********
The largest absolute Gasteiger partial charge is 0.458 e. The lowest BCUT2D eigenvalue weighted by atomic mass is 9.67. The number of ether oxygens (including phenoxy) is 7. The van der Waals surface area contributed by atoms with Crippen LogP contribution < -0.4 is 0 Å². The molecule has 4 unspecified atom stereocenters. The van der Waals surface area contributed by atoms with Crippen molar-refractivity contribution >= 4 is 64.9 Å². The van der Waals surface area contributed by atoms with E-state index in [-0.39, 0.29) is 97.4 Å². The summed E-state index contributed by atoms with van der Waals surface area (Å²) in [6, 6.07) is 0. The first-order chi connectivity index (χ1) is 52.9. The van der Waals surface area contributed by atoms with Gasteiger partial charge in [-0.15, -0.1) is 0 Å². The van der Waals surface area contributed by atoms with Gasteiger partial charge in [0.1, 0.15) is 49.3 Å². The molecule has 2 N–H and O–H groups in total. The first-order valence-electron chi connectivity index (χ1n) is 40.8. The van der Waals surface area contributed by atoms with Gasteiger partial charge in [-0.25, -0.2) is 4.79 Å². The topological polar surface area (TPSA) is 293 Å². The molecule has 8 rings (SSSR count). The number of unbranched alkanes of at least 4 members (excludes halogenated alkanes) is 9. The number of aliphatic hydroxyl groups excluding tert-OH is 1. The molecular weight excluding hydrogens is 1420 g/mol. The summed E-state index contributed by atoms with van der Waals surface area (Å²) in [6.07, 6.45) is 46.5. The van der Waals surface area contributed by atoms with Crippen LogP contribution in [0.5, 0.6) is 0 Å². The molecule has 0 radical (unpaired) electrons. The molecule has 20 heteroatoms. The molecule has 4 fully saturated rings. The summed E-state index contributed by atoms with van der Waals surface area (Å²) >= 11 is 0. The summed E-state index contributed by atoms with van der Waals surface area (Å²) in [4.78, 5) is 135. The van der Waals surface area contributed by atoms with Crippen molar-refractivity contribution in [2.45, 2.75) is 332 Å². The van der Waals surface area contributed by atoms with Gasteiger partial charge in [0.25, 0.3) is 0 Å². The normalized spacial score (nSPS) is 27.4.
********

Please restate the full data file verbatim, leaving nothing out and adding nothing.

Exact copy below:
The largest absolute Gasteiger partial charge is 0.458 e. The lowest BCUT2D eigenvalue weighted by atomic mass is 9.67. The number of ether oxygens (including phenoxy) is 7. The van der Waals surface area contributed by atoms with Crippen LogP contribution < -0.4 is 0 Å². The molecule has 4 unspecified atom stereocenters. The van der Waals surface area contributed by atoms with Crippen molar-refractivity contribution >= 4 is 64.9 Å². The van der Waals surface area contributed by atoms with E-state index in [-0.39, 0.29) is 97.4 Å². The summed E-state index contributed by atoms with van der Waals surface area (Å²) in [6, 6.07) is 0. The first-order chi connectivity index (χ1) is 52.9. The van der Waals surface area contributed by atoms with Gasteiger partial charge in [-0.15, -0.1) is 0 Å². The van der Waals surface area contributed by atoms with Gasteiger partial charge in [0.1, 0.15) is 49.3 Å². The molecule has 2 N–H and O–H groups in total. The first-order valence-electron chi connectivity index (χ1n) is 40.8. The van der Waals surface area contributed by atoms with Gasteiger partial charge in [-0.25, -0.2) is 4.79 Å². The topological polar surface area (TPSA) is 293 Å². The molecule has 8 rings (SSSR count). The number of unbranched alkanes of at least 4 members (excludes halogenated alkanes) is 9. The number of aliphatic hydroxyl groups excluding tert-OH is 1. The molecular weight excluding hydrogens is 1420 g/mol. The summed E-state index contributed by atoms with van der Waals surface area (Å²) in [6.07, 6.45) is 46.5. The van der Waals surface area contributed by atoms with Crippen LogP contribution in [0.5, 0.6) is 0 Å². The molecule has 0 radical (unpaired) electrons. The molecule has 20 heteroatoms. The molecule has 4 fully saturated rings. The summed E-state index contributed by atoms with van der Waals surface area (Å²) >= 11 is 0. The summed E-state index contributed by atoms with van der Waals surface area (Å²) in [4.78, 5) is 135. The van der Waals surface area contributed by atoms with Crippen molar-refractivity contribution in [2.45, 2.75) is 332 Å². The van der Waals surface area contributed by atoms with Gasteiger partial charge in [0.25, 0.3) is 0 Å². The normalized spacial score (nSPS) is 27.4.